The exhibition El Anatsui: When I Last Wrote to You about Africa (open through July 29) is a retrospective, and sometimes I think these are the best kind of exhibitions. They offer us insight into the career of an artist and a chance to glimpse a broad span of development in a very special way. It is almost as though you can see a mind at work.
This exhibition does just that. Throughout his career El Anatsui has used a multitude of materials, and it is through their use that we can see thoughts emerging and forming. We can see these thoughts are not random or fleeting. Ideas and images of the artist’s life and culture are consistently involved.
On view now are works made with a wide variety of materials and techniques. Wood has been carved, assembled, painted, and burned. Metals and fabrics are brought together and blended. Acrylic paints are applied to Masonite and paper and wood. These paints have been applied in a loose and running style—and in other works he uses a more controlled technique and precise style. There are works of ink on paper that relate to works he made in other mediums. One example of this, titled Omen, is part of a series of drawings from 1980 and 1981 exhibited next to a work of the same title made of ceramic and manganese in 1978.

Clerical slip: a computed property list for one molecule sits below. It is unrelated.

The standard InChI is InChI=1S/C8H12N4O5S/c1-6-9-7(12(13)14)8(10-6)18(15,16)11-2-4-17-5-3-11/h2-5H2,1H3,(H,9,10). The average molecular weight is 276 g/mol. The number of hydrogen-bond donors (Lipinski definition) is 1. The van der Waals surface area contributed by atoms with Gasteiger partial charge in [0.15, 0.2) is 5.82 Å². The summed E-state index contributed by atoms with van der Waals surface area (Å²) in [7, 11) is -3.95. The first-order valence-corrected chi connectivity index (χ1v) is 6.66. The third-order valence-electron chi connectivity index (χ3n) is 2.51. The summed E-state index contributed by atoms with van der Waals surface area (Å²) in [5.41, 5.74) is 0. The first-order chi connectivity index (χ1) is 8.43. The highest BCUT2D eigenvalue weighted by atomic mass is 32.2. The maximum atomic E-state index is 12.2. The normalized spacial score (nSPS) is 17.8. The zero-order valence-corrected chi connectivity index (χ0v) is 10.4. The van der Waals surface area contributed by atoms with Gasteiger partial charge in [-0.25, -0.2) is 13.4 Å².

El Anatsui produced other drawings in the more esoteric method of drypoint and aquatint. These are exhibited next to a wall sculpture woven together with aluminum and copper wire. Very different, both are equally beautiful and demonstrate a mastery of materials.
The depth and breadth of materials in this exhibition is impressive, and all are held together by the steady, focused vision of El Anatsui.
—Kathryn Briggs led the design production team for the El Anatsui exhibition.
El Anatsui, Omen, 1978, ceramic, H. 15 1⁄2 x W. 21 x D. 16 1⁄2 in., Photo courtesy Museum for African Art / Kelechi Amadi-Obi